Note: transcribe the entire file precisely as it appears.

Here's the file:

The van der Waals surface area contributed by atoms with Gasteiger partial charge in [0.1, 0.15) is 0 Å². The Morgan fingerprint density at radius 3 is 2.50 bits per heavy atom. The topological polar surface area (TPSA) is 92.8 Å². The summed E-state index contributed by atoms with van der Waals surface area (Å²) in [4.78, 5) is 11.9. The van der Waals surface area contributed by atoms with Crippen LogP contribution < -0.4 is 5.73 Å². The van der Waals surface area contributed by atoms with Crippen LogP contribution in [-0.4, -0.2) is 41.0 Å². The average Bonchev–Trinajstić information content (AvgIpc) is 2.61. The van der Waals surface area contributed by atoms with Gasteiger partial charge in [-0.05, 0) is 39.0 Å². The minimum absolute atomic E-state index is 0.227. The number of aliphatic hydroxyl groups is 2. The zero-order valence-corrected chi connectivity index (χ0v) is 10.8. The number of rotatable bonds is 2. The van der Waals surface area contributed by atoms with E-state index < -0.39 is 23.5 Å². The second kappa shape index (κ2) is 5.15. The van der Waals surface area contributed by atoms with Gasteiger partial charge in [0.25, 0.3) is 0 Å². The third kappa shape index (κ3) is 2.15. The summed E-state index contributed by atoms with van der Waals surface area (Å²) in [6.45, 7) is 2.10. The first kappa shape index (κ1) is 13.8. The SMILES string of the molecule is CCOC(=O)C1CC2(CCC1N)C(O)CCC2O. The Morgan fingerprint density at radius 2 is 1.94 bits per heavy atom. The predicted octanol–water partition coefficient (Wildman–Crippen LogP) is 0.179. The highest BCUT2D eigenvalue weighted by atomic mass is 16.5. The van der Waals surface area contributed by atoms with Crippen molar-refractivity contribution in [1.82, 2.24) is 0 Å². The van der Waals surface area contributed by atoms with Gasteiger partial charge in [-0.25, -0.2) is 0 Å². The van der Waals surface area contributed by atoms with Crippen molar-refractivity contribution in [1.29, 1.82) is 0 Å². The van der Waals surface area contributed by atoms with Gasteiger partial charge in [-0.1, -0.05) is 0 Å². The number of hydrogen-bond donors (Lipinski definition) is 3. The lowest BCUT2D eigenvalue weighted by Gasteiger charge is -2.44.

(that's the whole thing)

The van der Waals surface area contributed by atoms with Gasteiger partial charge in [0.1, 0.15) is 0 Å². The Morgan fingerprint density at radius 3 is 2.50 bits per heavy atom. The topological polar surface area (TPSA) is 92.8 Å². The summed E-state index contributed by atoms with van der Waals surface area (Å²) in [4.78, 5) is 11.9. The van der Waals surface area contributed by atoms with Crippen LogP contribution < -0.4 is 5.73 Å². The van der Waals surface area contributed by atoms with Crippen LogP contribution in [-0.4, -0.2) is 41.0 Å². The average Bonchev–Trinajstić information content (AvgIpc) is 2.61. The van der Waals surface area contributed by atoms with Gasteiger partial charge in [-0.05, 0) is 39.0 Å². The minimum absolute atomic E-state index is 0.227. The number of aliphatic hydroxyl groups is 2. The zero-order valence-corrected chi connectivity index (χ0v) is 10.8. The number of rotatable bonds is 2. The van der Waals surface area contributed by atoms with E-state index < -0.39 is 23.5 Å². The second kappa shape index (κ2) is 5.15. The van der Waals surface area contributed by atoms with Gasteiger partial charge in [0.25, 0.3) is 0 Å². The third kappa shape index (κ3) is 2.15. The summed E-state index contributed by atoms with van der Waals surface area (Å²) in [6.45, 7) is 2.10. The first kappa shape index (κ1) is 13.8. The SMILES string of the molecule is CCOC(=O)C1CC2(CCC1N)C(O)CCC2O. The Morgan fingerprint density at radius 2 is 1.94 bits per heavy atom. The predicted octanol–water partition coefficient (Wildman–Crippen LogP) is 0.179. The highest BCUT2D eigenvalue weighted by atomic mass is 16.5. The van der Waals surface area contributed by atoms with Crippen molar-refractivity contribution in [1.82, 2.24) is 0 Å². The van der Waals surface area contributed by atoms with Gasteiger partial charge in [-0.25, -0.2) is 0 Å². The van der Waals surface area contributed by atoms with Crippen molar-refractivity contribution in [1.29, 1.82) is 0 Å². The van der Waals surface area contributed by atoms with Gasteiger partial charge in [-0.1, -0.05) is 0 Å². The number of hydrogen-bond donors (Lipinski definition) is 3. The lowest BCUT2D eigenvalue weighted by Gasteiger charge is -2.44.